I wrapped the compression block laminations in plastic, applied 1/2" teak scrap to the exterior and clamped the block tightly while it cured.  The next step will be to apply two layers of 1708 biaxial cloth to help fill in most of the existing void between the top of the mast compression block and the underside of the floor timber.  As stated above, the balance of the void would be filled by thickened epoxy.

After the compression block was left to cure, I turned to cleaning out the smaller shop vac - the one dedicated to the boat.  The fiberglass dust does a quick job of clogging the vac's filter, to the point where it will fail to pick up large fragments.  This was a time-consuming chore, but necessary.

While I was in the boat dry-fitting the mast compression block, I noticed that I had only partially prepped the cabin sides.  This would be the last of the interior surface prep.  I started by removing a small amount of mahogany trim with a 1/4" wood chisel.  Most of this paneling had been removed a while back with a simple pry bar; however, a few stubborn areas remained.  Removing these well-bonded areas by hand would prove less difficult and time-consuming as opposed to using the sander.   With those areas at least 95% taken care of by the chisel, I set out to prep the port and starboard cabin sides.  Using my Porter Cable 7335 (outfitted with a 6" PSA pad), I made relatively quick work of the port side... 

...and the starboard side.  A few voids presented themselves through the prep sanding, and will be filled prior to applying the new wood paneling.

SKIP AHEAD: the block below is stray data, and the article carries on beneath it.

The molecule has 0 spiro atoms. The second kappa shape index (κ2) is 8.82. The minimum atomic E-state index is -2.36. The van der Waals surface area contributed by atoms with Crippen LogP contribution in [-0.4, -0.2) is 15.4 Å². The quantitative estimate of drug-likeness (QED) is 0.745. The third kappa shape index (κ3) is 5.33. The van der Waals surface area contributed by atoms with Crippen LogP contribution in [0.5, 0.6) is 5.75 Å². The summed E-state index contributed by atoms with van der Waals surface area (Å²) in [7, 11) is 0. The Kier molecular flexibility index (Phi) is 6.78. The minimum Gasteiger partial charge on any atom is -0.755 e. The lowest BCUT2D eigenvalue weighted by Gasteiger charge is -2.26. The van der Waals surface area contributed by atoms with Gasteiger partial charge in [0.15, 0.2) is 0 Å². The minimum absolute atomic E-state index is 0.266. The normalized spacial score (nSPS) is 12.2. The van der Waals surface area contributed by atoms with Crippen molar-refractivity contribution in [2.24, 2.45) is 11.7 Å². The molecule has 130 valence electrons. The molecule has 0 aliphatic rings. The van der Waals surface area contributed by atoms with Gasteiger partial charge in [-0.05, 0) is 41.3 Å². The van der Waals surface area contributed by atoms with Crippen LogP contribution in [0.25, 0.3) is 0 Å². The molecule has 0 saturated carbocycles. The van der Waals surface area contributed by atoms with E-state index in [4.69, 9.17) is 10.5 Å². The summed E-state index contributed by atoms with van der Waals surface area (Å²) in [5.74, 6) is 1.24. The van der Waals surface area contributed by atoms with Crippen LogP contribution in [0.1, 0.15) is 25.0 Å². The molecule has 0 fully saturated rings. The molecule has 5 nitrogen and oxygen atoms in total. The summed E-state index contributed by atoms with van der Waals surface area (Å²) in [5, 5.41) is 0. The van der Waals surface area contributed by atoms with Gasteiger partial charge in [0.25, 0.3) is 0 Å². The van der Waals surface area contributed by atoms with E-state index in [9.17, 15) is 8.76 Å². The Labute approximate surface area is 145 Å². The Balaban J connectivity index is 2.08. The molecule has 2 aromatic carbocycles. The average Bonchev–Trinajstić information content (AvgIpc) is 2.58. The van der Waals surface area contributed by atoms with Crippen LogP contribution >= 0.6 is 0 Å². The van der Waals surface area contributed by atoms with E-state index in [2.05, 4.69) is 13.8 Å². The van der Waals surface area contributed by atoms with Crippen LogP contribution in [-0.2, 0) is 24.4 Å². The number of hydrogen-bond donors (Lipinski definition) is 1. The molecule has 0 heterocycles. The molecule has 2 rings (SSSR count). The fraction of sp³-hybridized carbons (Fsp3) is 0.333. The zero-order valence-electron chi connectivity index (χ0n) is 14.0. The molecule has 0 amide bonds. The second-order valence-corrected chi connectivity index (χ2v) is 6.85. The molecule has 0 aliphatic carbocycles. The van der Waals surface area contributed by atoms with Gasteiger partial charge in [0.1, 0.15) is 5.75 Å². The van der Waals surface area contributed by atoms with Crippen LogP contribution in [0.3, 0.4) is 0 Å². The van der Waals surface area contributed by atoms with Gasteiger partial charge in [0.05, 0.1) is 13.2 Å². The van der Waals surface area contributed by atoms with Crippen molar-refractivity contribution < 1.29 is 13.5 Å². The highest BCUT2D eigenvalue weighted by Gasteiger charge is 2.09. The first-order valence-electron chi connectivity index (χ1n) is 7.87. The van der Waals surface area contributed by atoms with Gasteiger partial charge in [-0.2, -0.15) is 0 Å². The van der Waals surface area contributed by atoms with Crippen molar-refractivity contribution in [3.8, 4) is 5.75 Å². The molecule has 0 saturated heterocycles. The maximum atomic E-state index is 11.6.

Before I closed up the boat, I brought the factory engine pan back down into the engine room for another test fit.  I was curious to see the fit of the engine pan after having just cut out the old engine beds.  It's a great looking engine pan, and sits very well in place.  The issue I am presented with is the engine's (Beta 38) oil pan and sump clearance, as well as getting access into the deepest part of the bilge - just below the engine pan. I believe I can overcome the engine clearance issue by bonding 3/4" G-10 boards on either side.  The G-10 boards would then be drilled and tapped to accept the motor mounts.  The added height would allow the engine's oil pan to clear the lower portion of the engine pan.  The second challenge: access to the bilge.  The roughly 12" long access just aft of the engine pan (see the "black hole") would be all I would have to get an arm down there.  Perhaps I could cut out a bit of the aft portion of the pan to allow better access...

Total Time: 4 Hrs.

Sunday, December 15, 2013

Finished Up Interior Surface Prep

Today I completed the interior sanding, surface prep, in anticipation of further bulkhead installations as well as furniture.  Over the coarse of the afternoon, I worked my way from the bow to the forward side of the mast bulkheads, sanding the hull, overhead, underneath of side decks, and bilge.  I was just way beyond having the energy to snap some photos of the work, but did have some photos available from day one of interior surface prep - showing the engine room.